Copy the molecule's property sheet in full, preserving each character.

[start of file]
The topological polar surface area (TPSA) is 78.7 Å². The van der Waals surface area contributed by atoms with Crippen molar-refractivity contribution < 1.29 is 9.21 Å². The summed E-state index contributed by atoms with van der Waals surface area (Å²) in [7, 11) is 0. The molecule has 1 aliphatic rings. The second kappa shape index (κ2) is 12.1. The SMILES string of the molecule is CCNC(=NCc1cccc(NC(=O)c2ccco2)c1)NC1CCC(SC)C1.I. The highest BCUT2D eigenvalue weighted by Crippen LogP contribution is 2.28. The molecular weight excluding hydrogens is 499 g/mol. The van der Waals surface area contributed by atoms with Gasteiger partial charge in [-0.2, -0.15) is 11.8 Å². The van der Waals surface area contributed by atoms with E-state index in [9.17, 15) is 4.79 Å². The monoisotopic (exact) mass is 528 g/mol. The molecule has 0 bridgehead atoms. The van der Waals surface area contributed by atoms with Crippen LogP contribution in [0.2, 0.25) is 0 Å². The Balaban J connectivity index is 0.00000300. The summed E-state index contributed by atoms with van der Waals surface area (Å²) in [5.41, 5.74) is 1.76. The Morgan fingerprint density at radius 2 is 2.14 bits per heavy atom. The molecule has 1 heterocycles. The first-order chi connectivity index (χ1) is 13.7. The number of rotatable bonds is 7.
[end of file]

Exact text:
The topological polar surface area (TPSA) is 78.7 Å². The van der Waals surface area contributed by atoms with Crippen molar-refractivity contribution < 1.29 is 9.21 Å². The summed E-state index contributed by atoms with van der Waals surface area (Å²) in [7, 11) is 0. The molecule has 1 aliphatic rings. The second kappa shape index (κ2) is 12.1. The SMILES string of the molecule is CCNC(=NCc1cccc(NC(=O)c2ccco2)c1)NC1CCC(SC)C1.I. The highest BCUT2D eigenvalue weighted by Crippen LogP contribution is 2.28. The molecular weight excluding hydrogens is 499 g/mol. The van der Waals surface area contributed by atoms with Gasteiger partial charge in [-0.2, -0.15) is 11.8 Å². The van der Waals surface area contributed by atoms with E-state index in [9.17, 15) is 4.79 Å². The monoisotopic (exact) mass is 528 g/mol. The molecule has 0 bridgehead atoms. The van der Waals surface area contributed by atoms with Crippen LogP contribution in [0.2, 0.25) is 0 Å². The Balaban J connectivity index is 0.00000300. The summed E-state index contributed by atoms with van der Waals surface area (Å²) in [5.41, 5.74) is 1.76. The Morgan fingerprint density at radius 2 is 2.14 bits per heavy atom. The molecule has 1 heterocycles. The first-order chi connectivity index (χ1) is 13.7. The number of rotatable bonds is 7.